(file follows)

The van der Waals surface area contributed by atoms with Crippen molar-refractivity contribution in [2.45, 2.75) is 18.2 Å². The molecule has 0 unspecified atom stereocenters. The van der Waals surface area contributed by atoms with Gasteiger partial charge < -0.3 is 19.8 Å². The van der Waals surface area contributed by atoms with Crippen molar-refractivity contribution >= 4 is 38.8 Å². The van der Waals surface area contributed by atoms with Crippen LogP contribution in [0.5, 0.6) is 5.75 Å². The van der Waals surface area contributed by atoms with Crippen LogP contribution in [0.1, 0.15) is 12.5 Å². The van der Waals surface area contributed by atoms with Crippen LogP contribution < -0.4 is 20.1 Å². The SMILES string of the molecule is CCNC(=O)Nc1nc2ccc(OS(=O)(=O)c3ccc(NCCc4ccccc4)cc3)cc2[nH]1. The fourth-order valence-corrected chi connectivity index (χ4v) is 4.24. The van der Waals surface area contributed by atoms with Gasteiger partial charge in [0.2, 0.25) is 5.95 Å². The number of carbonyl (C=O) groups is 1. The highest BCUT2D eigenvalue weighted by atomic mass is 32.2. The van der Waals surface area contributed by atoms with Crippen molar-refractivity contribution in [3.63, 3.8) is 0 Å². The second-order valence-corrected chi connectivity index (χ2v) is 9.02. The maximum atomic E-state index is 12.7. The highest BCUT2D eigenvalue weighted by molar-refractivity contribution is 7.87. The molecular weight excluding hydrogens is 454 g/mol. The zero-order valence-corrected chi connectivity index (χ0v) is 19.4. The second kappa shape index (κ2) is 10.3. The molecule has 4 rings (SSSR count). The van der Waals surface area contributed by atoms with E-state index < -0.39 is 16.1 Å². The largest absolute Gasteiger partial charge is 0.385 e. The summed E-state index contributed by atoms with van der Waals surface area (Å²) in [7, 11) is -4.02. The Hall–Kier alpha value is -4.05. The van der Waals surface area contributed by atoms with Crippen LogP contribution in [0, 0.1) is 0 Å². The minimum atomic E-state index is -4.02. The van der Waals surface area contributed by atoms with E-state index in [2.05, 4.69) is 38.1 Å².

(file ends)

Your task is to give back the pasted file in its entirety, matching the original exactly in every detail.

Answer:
The van der Waals surface area contributed by atoms with Crippen molar-refractivity contribution in [2.45, 2.75) is 18.2 Å². The molecule has 0 unspecified atom stereocenters. The van der Waals surface area contributed by atoms with Gasteiger partial charge < -0.3 is 19.8 Å². The van der Waals surface area contributed by atoms with Crippen molar-refractivity contribution >= 4 is 38.8 Å². The van der Waals surface area contributed by atoms with Crippen LogP contribution in [0.5, 0.6) is 5.75 Å². The van der Waals surface area contributed by atoms with Crippen LogP contribution in [0.1, 0.15) is 12.5 Å². The van der Waals surface area contributed by atoms with Crippen LogP contribution < -0.4 is 20.1 Å². The SMILES string of the molecule is CCNC(=O)Nc1nc2ccc(OS(=O)(=O)c3ccc(NCCc4ccccc4)cc3)cc2[nH]1. The fourth-order valence-corrected chi connectivity index (χ4v) is 4.24. The van der Waals surface area contributed by atoms with Gasteiger partial charge in [0.2, 0.25) is 5.95 Å². The number of carbonyl (C=O) groups is 1. The highest BCUT2D eigenvalue weighted by atomic mass is 32.2. The van der Waals surface area contributed by atoms with Crippen molar-refractivity contribution in [3.63, 3.8) is 0 Å². The second-order valence-corrected chi connectivity index (χ2v) is 9.02. The maximum atomic E-state index is 12.7. The highest BCUT2D eigenvalue weighted by molar-refractivity contribution is 7.87. The molecular weight excluding hydrogens is 454 g/mol. The zero-order valence-corrected chi connectivity index (χ0v) is 19.4. The second kappa shape index (κ2) is 10.3. The molecule has 4 rings (SSSR count). The van der Waals surface area contributed by atoms with E-state index < -0.39 is 16.1 Å². The largest absolute Gasteiger partial charge is 0.385 e. The summed E-state index contributed by atoms with van der Waals surface area (Å²) in [7, 11) is -4.02. The Hall–Kier alpha value is -4.05. The van der Waals surface area contributed by atoms with Crippen LogP contribution in [0, 0.1) is 0 Å². The minimum atomic E-state index is -4.02. The van der Waals surface area contributed by atoms with E-state index in [2.05, 4.69) is 38.1 Å².